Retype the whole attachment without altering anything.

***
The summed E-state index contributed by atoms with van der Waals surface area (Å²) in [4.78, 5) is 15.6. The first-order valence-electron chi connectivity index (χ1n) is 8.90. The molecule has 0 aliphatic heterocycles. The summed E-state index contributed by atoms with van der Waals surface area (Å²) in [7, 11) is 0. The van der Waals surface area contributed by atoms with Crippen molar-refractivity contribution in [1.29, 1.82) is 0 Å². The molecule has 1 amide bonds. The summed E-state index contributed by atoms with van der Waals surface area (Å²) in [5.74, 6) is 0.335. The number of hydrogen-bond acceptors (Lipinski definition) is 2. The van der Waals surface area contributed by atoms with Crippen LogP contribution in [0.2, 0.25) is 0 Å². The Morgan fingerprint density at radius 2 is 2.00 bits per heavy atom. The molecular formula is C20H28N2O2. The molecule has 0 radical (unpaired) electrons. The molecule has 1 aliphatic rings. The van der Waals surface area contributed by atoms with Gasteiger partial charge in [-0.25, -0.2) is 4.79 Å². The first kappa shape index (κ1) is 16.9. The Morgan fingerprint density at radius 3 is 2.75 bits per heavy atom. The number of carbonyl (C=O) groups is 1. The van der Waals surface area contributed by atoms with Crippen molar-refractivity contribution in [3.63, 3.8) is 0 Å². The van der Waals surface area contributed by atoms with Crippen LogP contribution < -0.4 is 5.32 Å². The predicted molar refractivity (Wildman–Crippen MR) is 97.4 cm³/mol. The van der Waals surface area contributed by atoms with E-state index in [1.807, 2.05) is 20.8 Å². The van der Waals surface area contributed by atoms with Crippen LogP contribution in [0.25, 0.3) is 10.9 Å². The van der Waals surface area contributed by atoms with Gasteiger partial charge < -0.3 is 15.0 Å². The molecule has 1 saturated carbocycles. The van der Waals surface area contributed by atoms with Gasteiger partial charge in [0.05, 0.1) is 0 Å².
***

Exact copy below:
The summed E-state index contributed by atoms with van der Waals surface area (Å²) in [4.78, 5) is 15.6. The first-order valence-electron chi connectivity index (χ1n) is 8.90. The molecule has 0 aliphatic heterocycles. The summed E-state index contributed by atoms with van der Waals surface area (Å²) in [7, 11) is 0. The van der Waals surface area contributed by atoms with Crippen molar-refractivity contribution in [1.29, 1.82) is 0 Å². The molecule has 1 amide bonds. The summed E-state index contributed by atoms with van der Waals surface area (Å²) in [5.74, 6) is 0.335. The number of hydrogen-bond acceptors (Lipinski definition) is 2. The van der Waals surface area contributed by atoms with Crippen LogP contribution in [0.2, 0.25) is 0 Å². The Morgan fingerprint density at radius 2 is 2.00 bits per heavy atom. The molecular formula is C20H28N2O2. The molecule has 0 radical (unpaired) electrons. The molecule has 1 aliphatic rings. The van der Waals surface area contributed by atoms with Gasteiger partial charge in [-0.25, -0.2) is 4.79 Å². The first kappa shape index (κ1) is 16.9. The Morgan fingerprint density at radius 3 is 2.75 bits per heavy atom. The number of carbonyl (C=O) groups is 1. The van der Waals surface area contributed by atoms with Crippen molar-refractivity contribution in [3.63, 3.8) is 0 Å². The van der Waals surface area contributed by atoms with Crippen LogP contribution < -0.4 is 5.32 Å². The predicted molar refractivity (Wildman–Crippen MR) is 97.4 cm³/mol. The van der Waals surface area contributed by atoms with E-state index in [1.807, 2.05) is 20.8 Å². The van der Waals surface area contributed by atoms with Crippen LogP contribution in [0.25, 0.3) is 10.9 Å². The van der Waals surface area contributed by atoms with Gasteiger partial charge < -0.3 is 15.0 Å². The molecule has 1 saturated carbocycles. The van der Waals surface area contributed by atoms with Gasteiger partial charge in [0.05, 0.1) is 0 Å².